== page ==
Sonora Pass Vacations
Lodging and Camping
More Than 100 Years of Tradition
Kennedy Meadows has been a gathering place for people of varied recreational interests for more than 90 years.
The combination of the campgrounds, the resort, and the pack station - all three spread along the bank
of the Stanislaus River - creates a special ambiance hard to find anywhere else in the Sierra. Kennedy Meadows
is a crossroad for horse back
riders and fly fishermen, backpackers and hunters, photographers and campers - all mixing together in a friendly exchange, everyone enjoying the
tranquility of the mountains.
Fishing and Hiking near Kennedy Meadows
Fishing is excellent along the Middle Fork of the Stanislaus River for rainbow, brook,
and brown trout. Fishing is usually best beginning in mid-summer when the heavy spring
runoff has settled down. The meadow area south of the resort is especially popular with fly
fishermen. It is also a great place to take children to introduce them to fishing.
Check our fishing map for the best locations for fishing around Kennedy Meadows. A little walking can take you
to sections of the river overlooked by most anglers.
Adventurous anglers can set out from Kennedy Meadows in morning and work their way up to
Relief Reservoir or Kennedy Lake,
fishing the steams along the way. The Kennedy Meadows Pack Station
to take you into some of their favorite fishing places in the Emigrant Wilderness and leave you at a base
camp for a day or two - or even a week - to fish and then pick you up again at on a designated day.
Hiking from Kennedy Meadows usually means heading into the Emigrant Wilderness. A day hike
up to Relief Reservoir is rewarded with spectacular scenery along the way, including waterfalls, abandoned
machinery from the dam building years, and soaring mountain peaks. Fishing at Relief Reservoir is good in the
early morning or evening. Exploring the dam is an interesting side-trip.
Thomas Winnett's Sierra North has long been the best guide to backpacking in the northern
Sierra Nevada. This 9th edition written with Kathy Morey and others covers the entire Emigrant Wilderness along with many other popular hiking
areas in the northern Sierra.
The Night Cap Peak Trail leads out from a point just south of the resort, but this 3.5-mile trail is not recommended for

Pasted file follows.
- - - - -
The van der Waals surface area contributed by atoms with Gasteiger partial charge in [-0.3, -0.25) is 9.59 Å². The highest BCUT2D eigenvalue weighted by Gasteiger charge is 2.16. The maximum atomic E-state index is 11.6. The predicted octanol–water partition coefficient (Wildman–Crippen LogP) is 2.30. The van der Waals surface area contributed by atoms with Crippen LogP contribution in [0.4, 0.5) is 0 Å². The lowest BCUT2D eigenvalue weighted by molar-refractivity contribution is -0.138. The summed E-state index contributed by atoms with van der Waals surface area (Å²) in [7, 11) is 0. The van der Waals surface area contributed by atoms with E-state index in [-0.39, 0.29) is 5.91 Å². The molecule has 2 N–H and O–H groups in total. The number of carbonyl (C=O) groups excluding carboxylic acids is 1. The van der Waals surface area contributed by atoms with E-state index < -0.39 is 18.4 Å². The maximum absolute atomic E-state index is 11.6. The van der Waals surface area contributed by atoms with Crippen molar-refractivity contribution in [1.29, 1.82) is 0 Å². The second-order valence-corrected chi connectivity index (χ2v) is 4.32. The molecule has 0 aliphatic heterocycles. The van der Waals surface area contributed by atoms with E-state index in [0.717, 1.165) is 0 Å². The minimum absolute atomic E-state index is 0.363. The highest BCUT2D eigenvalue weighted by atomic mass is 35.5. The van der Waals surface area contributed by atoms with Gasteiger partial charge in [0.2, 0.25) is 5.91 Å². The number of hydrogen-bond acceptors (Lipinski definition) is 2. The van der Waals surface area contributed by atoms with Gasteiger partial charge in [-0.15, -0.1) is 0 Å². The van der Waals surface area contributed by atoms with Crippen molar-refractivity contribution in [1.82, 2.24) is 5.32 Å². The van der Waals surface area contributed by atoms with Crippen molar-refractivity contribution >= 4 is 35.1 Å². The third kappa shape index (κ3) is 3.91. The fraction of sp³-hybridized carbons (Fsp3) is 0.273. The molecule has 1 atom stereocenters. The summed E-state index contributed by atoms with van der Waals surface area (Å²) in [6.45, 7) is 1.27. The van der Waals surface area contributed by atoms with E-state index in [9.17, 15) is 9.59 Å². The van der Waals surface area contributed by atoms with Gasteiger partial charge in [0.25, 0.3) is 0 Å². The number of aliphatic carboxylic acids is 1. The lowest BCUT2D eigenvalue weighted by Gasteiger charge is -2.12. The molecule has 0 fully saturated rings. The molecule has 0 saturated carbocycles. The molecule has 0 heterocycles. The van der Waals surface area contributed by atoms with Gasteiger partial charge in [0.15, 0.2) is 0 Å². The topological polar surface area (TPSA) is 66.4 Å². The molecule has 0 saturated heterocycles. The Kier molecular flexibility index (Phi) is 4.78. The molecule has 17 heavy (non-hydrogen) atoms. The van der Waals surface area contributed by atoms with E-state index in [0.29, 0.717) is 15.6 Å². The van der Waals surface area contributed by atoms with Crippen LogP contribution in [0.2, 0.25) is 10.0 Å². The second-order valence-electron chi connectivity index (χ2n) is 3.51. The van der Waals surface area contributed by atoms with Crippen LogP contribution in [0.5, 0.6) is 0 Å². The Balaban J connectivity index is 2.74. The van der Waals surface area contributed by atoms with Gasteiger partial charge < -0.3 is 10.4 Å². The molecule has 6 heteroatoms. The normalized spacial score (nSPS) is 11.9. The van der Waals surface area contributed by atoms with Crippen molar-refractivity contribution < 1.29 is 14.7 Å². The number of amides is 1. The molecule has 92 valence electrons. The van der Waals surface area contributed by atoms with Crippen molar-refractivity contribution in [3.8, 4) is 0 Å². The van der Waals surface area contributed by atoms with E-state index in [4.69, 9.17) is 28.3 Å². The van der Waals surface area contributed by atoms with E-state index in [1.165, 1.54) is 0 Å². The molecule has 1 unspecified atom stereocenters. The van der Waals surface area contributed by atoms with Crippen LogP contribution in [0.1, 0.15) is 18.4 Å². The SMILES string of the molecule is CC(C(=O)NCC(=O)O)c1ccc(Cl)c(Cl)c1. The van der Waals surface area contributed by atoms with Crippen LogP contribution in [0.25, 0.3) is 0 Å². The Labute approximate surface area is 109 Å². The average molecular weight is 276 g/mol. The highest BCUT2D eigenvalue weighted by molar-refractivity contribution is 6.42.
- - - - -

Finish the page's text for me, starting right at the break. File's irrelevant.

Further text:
inexperienced or solo hikers. It climbs 2000 feet over a shoulder of Night Cap Peak before descending to meet
the Kennedy Lake trail.
The hike to Kennedy Lake is really an overnight trip, but ambitious hikers could make the loop in a day. It is
about 7 miles to the lake with 1,500 feet of elevation gain. Near the lake are a pair of old log cabin. Views of
Kennedy Peak and surrounding mountains are spectacular.
For an extended Emigrant Wilderness outing, try Emigrant Lake, 14 miles from
Kennedy Meadows. The lake makes a great base camp for fishing nearby lakes such as Huckleberry Lake,
Buck Lakes, and Long Lake.
High Sierra Trails
A Backpacker's Guide to the
Most Spectacular Trails
in the Sierra Nevada
Kennedy Meadows Resort
Kennedy Meadows Resort draws visitors from all over California and Nevada, in large part because
of its proximity to so many recreation opportunities.
Located 57 miles east of Sonora on Highway 108, Kennedy Meadows Resort is open from late April
until early October. A fire several years ago burned the original resort, but it was
rebuilt and open for business within a year. The resort is spread along the banks of
the Middle Fork of the Stanislaus River.
The Kennedy Meadows Resort store sells basic groceries, camping supplies, and fishing supplies.
The Kennedy Meadows Restaurant offers café style dining for breakfast, lunch and dinner, 7 days a week.
Reservations for dinner are recommended on weekends.
The Saloon at Kennedy Meadows sells beer, wine and liquor. The Saloon is open 7 days a week from 11:00AM until closing time.
Kennedy Meadows Resort has an eclectic collection of cabins for rent, ranging from simple sleeper